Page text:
During the first two weeks of class I walked to the school. It took me 20 minutes to navigate through people, vendors, dogs and different kinds or means of transportation in those diagonal, zig-zaggy, narrow Florence streets.
All that walking really kept the weight off from all those cheeses, pastas and delicious breads.
Last Friday I decided to ride the bike my landlady had loaned me. Somehow scared about the traffic I decided to give it a try. All of a sudden I identified more with the city.
Florentines walk and ride their bikes everywhere: school, work, the supermarket. You can see people from all ages moving on two wheels, day and night.
“Just look for a post and lock the bike,” Marta, the landlady told me. “It won’t be stolen; it’s an old bike,” she added.
Now I go to the school and the supermarket by bike. There is a little problem though: to find parking, I mean a post, since there are bikes everywhere.
In Italy, time is a malleable concept. 9 a.m. could turn into 9:10 or 5 p.m. could increase by 15 minutes.
No big deal.
Nevertheless, you will probably get a text message saying that your companion will be delayed.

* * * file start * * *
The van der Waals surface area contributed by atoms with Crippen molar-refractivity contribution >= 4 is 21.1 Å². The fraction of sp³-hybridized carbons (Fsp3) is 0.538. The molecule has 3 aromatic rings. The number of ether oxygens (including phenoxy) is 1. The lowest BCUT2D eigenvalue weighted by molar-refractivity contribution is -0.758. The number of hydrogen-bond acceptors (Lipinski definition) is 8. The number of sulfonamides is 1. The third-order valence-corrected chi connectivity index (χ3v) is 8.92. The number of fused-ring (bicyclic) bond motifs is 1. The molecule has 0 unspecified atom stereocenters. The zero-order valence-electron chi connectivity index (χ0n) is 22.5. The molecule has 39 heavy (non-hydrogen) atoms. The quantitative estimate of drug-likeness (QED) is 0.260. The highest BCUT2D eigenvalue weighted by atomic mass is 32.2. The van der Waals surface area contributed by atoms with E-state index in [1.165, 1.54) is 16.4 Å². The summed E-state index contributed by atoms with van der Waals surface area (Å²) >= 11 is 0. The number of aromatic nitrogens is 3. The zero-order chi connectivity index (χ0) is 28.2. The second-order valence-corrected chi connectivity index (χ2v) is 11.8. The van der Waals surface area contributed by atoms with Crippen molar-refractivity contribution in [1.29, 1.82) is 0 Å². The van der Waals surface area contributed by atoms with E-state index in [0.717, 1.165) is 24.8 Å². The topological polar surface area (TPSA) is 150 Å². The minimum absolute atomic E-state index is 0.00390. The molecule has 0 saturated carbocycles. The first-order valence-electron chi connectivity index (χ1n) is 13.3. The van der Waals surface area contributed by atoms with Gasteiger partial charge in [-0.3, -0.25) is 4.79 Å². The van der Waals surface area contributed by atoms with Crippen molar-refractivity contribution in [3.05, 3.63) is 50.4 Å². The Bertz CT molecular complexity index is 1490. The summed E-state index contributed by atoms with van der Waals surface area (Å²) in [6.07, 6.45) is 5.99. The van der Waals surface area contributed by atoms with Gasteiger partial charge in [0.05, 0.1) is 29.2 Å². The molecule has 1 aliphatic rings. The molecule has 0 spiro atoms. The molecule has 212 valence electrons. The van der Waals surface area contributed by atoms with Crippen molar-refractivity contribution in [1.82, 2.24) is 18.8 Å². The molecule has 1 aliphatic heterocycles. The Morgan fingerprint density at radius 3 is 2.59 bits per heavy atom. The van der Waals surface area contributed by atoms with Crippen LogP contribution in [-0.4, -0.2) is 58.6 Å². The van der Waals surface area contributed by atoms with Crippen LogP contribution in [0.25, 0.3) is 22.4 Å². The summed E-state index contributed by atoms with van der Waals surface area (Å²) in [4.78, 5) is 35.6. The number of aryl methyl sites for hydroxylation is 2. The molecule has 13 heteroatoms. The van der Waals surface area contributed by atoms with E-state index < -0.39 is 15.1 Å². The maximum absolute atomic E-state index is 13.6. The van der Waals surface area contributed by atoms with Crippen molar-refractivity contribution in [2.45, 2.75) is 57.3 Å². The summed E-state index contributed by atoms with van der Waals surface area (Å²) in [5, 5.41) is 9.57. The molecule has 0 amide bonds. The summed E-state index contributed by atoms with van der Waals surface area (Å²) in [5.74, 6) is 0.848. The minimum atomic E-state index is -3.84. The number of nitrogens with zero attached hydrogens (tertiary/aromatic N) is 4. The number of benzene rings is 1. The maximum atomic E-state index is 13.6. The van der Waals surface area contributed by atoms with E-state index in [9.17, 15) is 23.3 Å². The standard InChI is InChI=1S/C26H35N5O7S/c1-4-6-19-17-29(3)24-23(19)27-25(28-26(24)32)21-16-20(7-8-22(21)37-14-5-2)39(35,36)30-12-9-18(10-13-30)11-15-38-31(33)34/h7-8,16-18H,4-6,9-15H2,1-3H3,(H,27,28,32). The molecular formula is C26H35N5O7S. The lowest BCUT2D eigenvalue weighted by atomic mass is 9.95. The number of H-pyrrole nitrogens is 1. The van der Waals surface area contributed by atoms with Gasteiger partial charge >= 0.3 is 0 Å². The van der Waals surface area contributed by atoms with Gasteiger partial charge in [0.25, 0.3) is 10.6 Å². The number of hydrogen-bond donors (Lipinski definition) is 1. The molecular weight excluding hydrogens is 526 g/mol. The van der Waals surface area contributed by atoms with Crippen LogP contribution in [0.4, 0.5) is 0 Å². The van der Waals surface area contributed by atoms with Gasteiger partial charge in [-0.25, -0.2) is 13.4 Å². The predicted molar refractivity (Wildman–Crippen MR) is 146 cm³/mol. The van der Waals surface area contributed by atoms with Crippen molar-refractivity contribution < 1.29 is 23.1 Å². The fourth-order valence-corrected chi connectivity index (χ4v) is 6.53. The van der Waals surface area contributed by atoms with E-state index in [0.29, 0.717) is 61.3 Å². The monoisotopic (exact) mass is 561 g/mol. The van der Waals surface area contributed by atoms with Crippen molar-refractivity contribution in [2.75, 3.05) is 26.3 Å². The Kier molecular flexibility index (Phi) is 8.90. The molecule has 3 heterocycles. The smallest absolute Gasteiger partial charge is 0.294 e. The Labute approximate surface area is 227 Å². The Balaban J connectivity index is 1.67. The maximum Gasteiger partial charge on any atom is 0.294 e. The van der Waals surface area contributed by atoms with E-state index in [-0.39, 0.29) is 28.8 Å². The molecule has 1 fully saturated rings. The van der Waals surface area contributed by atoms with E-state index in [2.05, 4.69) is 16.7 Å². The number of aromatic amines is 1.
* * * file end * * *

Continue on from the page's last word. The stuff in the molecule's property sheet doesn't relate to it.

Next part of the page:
So don’t get too anal about punctuality when you are not in class. Remember, this is not the United States where people arrive at least 10 minutes prior to the time agreed. That pisses Italians off.
On the other hand, don’t expect waiters to give you the bill in the middle of your dining experience and say: “whenever you are ready.” That is rude. The beauty of an Italian dining experience is not just eating savory food but spend time talking and talking. Conversation becomes the main course.
Getting a bathroom in Florence is not as easy as we are used to in the United States. Of course you can always ask the ristorante or trattoria to let you use their facilities, but it’s up to them whether they allow you or not.
However, there are a few public restrooms around the city but you gotta pay.
After arriving to the Milano Centrale train station I felt the urge. I walked around without being able to find a bathroom. Didn’t see any information office so I approached a money exchange kiosk and asked for directions. “Alla destra,” (to the right) I was told.
When I saw the universal bathroom icons I smiled. Then I faced reality. 70 Euro cents to get in, which is a little bit over one dollar.